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Gene Review

PNKD  -  paroxysmal nonkinesigenic dyskinesia

Homo sapiens

Synonyms: BRP17, DKFZp564N1362, DYT8, FKSG19, FPD1, ...
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Disease relevance of PNKD


Psychiatry related information on PNKD


High impact information on PNKD


Chemical compound and disease context of PNKD

  • The aim of this study was to describe the clinical features of a large Serbian family with paroxysmal nonkinesigenic dyskinesia (PNKD) and one of the two previously described mutations in the Myofibrillogenesis regulator 1 gene (MR-1), which causes an alanine-to-valine substitution at position 9 [9].
  • It is similar in heme content and redox potential to the well known cytochromes c(3) but related in structure to the cytochrome c domain of soluble fumarate reductases from Shewanella sp. We report the crystal structure of the small tetraheme cytochrome c from Shewanella oneidensis MR-1 in two crystal forms and two redox states [10].
  • L-glutamate per se was gliotoxic only at concentrations much higher than the maximum reached with the potent EAAT substrate inhibitor L-trans-pyrrolidine-2,4-dicarboxylate (PDC), and toxicity was lower [11].
  • Here we have demonstrated that a pure culture of Shewanella oneidensis strain MR-1 as well as enrichment cultures of Fe(III)-reducing bacteria from rice paddy soil and subsurface sediments are capable of conserving energy for growth with the structural Fe(III) bound in smectite clay as the sole electron acceptor [12].
  • The aim of this study was to determine the apoptotic cell death in 92 thyroid carcinomas of different histotypes (42 papillary, PTC; 12 poorly differentiated, PDC: 21 undifferentiated, UC; and 17 medullary, MC) by terminal deoxynucleotidyl transferase (TdT)-mediated dUTP-digoxigenin nick end labelling (TUNEL) [13].

Biological context of PNKD


Anatomical context of PNKD

  • The authors report the effect of chronic stimulation of the ventrointermediate (Vim) thalamus for treatment of dystonic paroxysmal nonkinesigenic dyskinesias (PNKD) [16].
  • Northern blot revealed that the mRNA level of MR-1 was highest in the skeletal muscle and certain level of MR-1 expression was also observed in heart, liver and kidney [17].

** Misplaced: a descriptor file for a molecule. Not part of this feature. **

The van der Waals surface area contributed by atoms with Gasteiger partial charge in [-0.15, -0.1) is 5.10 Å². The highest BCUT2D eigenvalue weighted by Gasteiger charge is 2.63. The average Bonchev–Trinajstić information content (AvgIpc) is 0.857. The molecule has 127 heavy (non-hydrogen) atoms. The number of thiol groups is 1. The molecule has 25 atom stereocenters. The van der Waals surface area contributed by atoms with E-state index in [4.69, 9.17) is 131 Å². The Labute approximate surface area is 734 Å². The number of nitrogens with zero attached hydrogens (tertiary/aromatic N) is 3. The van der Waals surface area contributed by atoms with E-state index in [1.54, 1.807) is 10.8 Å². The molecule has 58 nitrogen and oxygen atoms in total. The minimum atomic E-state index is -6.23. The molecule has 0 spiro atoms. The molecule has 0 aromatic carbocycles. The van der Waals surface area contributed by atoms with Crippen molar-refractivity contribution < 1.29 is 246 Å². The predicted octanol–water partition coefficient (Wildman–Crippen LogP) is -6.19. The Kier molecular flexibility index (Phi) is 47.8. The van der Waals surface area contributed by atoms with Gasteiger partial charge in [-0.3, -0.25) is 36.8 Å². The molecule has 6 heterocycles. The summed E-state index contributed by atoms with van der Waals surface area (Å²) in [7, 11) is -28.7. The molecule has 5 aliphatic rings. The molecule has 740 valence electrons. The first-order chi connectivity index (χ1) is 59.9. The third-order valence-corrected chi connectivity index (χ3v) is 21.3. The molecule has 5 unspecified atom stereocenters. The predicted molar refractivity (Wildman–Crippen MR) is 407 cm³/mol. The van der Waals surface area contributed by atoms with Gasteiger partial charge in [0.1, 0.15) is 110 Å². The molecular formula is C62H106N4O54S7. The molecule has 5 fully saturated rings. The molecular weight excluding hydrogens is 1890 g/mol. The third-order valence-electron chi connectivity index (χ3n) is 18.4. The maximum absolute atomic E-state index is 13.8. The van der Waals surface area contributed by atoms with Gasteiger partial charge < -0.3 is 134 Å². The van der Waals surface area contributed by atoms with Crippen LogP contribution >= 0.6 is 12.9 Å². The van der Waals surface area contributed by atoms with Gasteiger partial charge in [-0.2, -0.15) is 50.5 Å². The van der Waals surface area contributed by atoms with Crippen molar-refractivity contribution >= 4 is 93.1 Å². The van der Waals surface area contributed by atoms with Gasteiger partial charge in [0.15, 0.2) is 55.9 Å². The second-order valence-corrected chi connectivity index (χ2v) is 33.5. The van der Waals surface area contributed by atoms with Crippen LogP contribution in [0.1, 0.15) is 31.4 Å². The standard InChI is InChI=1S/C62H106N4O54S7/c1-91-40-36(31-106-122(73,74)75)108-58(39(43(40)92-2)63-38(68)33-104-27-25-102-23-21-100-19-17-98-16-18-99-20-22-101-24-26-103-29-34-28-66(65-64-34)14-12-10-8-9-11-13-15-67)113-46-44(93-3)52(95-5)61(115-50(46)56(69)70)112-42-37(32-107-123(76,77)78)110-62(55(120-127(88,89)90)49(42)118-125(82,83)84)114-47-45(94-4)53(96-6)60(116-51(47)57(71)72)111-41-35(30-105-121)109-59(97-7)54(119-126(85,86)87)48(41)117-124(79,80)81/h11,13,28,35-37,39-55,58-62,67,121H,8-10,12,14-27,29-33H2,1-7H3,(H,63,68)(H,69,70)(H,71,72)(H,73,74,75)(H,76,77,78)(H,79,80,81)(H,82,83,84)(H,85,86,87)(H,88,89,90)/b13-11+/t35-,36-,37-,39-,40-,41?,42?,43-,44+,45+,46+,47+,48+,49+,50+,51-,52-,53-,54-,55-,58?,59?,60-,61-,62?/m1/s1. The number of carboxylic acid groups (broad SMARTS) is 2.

• Immunohistochemical assay confirmed that the MR-1 protein existed in human myocardial myofibrils [17].
  • These studies suggested that MR-1 might play a regulatory role in the muscle cell and it was worth investigating further [17].
  • Selection and/or expansion of this population require B cells, and would involve a non-classical class I-related molecule MR1 [18].

Associations of PNKD with chemical compounds

  • We have narrowed the disease interval to 4 cM and our findings provide support for the involvement of the gene for the chloride/bicarbonate exchanger as a candidate gene for PDC [19].
  • The thymine and cytosine PNA monomers were used in conjunction with standard DNA synthesis monomers to produce chimeric PNA DNA (PDC) oligomers [20].
  • We propose that nigrostriatal neurons in PDC patients have either marginally deficient dopamine synthesis or excessive alcohol- and caffeine-induced dopamine release; and that following alcohol- and caffeine-induced dopamine release, PDC patients experience a period of dopamine deficiency [21].
  • Furthermore, the D439N mutation converted l-glutamate, THA, and PDC, which are activating substrates for the wild-type anion conductance, but not l-aspartate, into transient inhibitors of the EAAC1(D439) anion conductance [22].
  • Moreover, high glutamate concentrations offered protection against PDC [11].

Other interactions of PNKD


Analytical, diagnostic and therapeutic context of PNKD

  • These cases suggest that MMD should be included in the differential diagnosis of PKD and PNKD [3].
  • The MR-1 gene was cloned from human skeletal muscle cDNA library by using a strategy that involves EST data base searching, PCR and RACE [17].
  • We have taken advantage of our epitope-mapping studies of the E2 components of PDC, BCOADC, and OGDC, and constructed a "designer" hybrid clone, designated as pML-MIT3, that coexpresses the immunodominant epitopes within the three distinct lipoyl domains [25].
  • Whilst in a model in which the regulation mechanism plays a critical role, e.g. donor-specific transfusion plus MR1-induced allograft tolerance, a deletional mechanism lowers the threshold for effective Treg action [26].
  • For protracted treatment, we showed that readministration of recombinant adenovirus vectors could be facilitated by transient immunosuppression using a monoclonal antibody against CD40 ligand (MR1) [27].


  1. Presence of alanine-to-valine substitutions in myofibrillogenesis regulator 1 in paroxysmal nonkinesigenic dyskinesia: confirmation in 2 kindreds. Chen, D.H., Matsushita, M., Rainier, S., Meaney, B., Tisch, L., Feleke, A., Wolff, J., Lipe, H., Fink, J., Bird, T.D., Raskind, W.H. Arch. Neurol. (2005) [Pubmed]
  2. Secondary paroxysmal dyskinesias. Blakeley, J., Jankovic, J. Mov. Disord. (2002) [Pubmed]
  3. Moyamoya-induced paroxysmal dyskinesia. Gonzalez-Alegre, P., Ammache, Z., Davis, P.H., Rodnitzky, R.L. Mov. Disord. (2003) [Pubmed]
  4. Paroxysmal dystonic choreoathetosis: tight linkage to chromosome 2q. Fink, J.K., Rainer, S., Wilkowski, J., Jones, S.M., Kume, A., Hedera, P., Albin, R., Mathay, J., Girbach, L., Varvil, T., Otterud, B., Leppert, M. Am. J. Hum. Genet. (1996) [Pubmed]